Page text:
Needed: opinions on authorship
berezin at MCMAIL.CIS.MCMASTER.CA
Wed Apr 2 12:34:18 EST 1997
On Wed, 2 Apr 1997, Jun Peng wrote:
> I have a ph.D. degree in Molecular and Cellular Biology. The lab I did my
> Ph.D. work is NIH-funded. My Ph.D. advisor has a habit of giving away my
> work and let his favorite people be first authors. I recently submitted a
> paper which I had done all the work. The reviewers asked us to add one
> more control for one of the tables. Since I have left the lab, the advisor
> asked somebody else to do the control and again promised him the first
> authorship, even though the core and the bulk of the paper was carried out
> by me.
> I want to fight this outright unfair practice. I repeatedly sent e-mail to
> my Ph.D. advisor and requested a discussion. He simply ignored my request.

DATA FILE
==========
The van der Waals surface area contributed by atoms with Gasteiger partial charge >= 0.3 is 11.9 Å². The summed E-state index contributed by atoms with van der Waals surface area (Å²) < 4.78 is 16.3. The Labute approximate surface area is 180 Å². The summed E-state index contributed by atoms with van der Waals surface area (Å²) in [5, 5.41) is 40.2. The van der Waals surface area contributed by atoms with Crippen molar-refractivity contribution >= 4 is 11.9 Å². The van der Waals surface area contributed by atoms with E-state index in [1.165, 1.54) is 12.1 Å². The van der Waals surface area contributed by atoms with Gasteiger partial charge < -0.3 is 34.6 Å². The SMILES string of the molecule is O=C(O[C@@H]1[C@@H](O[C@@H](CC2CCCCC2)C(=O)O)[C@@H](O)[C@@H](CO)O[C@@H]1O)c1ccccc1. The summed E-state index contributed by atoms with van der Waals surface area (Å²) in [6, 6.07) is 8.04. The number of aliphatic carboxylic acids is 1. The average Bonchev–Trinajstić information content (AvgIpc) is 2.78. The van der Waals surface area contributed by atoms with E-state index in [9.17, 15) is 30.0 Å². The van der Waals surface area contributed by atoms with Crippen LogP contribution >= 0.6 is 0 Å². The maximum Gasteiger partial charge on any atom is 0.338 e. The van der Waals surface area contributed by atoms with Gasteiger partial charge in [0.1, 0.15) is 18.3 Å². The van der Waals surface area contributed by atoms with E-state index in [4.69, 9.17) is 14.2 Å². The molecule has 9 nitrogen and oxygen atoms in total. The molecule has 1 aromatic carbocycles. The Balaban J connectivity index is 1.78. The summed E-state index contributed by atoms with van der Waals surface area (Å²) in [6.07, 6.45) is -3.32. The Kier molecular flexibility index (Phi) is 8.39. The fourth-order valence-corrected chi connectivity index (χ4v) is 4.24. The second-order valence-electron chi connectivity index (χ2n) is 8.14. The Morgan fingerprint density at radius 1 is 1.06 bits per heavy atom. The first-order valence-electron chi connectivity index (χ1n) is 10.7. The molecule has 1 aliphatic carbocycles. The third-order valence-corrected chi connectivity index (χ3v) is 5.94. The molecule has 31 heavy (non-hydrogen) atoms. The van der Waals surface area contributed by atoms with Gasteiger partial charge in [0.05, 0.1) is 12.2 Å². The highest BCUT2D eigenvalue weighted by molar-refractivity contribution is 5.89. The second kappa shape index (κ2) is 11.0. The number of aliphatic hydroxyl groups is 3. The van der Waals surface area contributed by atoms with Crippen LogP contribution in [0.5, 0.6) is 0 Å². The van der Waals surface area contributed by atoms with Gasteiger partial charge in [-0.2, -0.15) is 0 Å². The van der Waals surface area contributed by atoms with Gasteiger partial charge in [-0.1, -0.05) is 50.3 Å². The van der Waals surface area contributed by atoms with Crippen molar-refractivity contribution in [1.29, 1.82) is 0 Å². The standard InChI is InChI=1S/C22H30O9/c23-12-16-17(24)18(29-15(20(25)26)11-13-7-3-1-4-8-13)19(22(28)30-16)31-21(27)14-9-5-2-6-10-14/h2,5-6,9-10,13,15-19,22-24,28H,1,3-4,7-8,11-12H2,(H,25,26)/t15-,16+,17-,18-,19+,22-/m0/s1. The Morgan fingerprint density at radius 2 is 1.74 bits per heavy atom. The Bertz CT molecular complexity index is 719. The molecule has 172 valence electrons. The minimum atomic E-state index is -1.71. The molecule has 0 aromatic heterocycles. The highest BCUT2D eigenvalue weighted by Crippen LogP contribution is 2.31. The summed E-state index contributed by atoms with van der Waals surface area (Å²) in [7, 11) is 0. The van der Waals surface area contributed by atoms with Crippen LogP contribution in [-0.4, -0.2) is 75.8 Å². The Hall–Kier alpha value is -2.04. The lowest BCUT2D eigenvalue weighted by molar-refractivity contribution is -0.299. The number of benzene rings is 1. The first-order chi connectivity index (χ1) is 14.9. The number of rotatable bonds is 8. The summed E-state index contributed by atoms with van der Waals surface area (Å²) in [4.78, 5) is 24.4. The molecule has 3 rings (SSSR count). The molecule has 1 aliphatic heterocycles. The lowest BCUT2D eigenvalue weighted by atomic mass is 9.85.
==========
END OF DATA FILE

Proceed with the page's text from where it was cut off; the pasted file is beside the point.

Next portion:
> I would appreciate any advice on where and how I should fight him. Should
> I contact the journal where the paper was submitted? Which office of NIH
> should I contact? Their phone number? Any other legal channel I should
> Please e-mail me. Thanks a lot.
Dear Jun Peng,
The case you report (when the boss tries to downplay
your credit) is quite typical for the present
climate in science. You can find numerous pieces
of literature talking about similar cases.
But this does not mean you can't do anything
about it. While to go for a lawsuit may be a
difficult and almost hopless route, I suggest
you write to the Office of Research Integrity
at NIH, as well as letters to Science, Nature
and the journals were the papers in question
were submitted. You can also write to local and/or
university press. All the above cost you virtually
nothing, but can help to build up a publicity.
The latter (publicity) is utterly importanat key
tool in your case, if you want win a justice.
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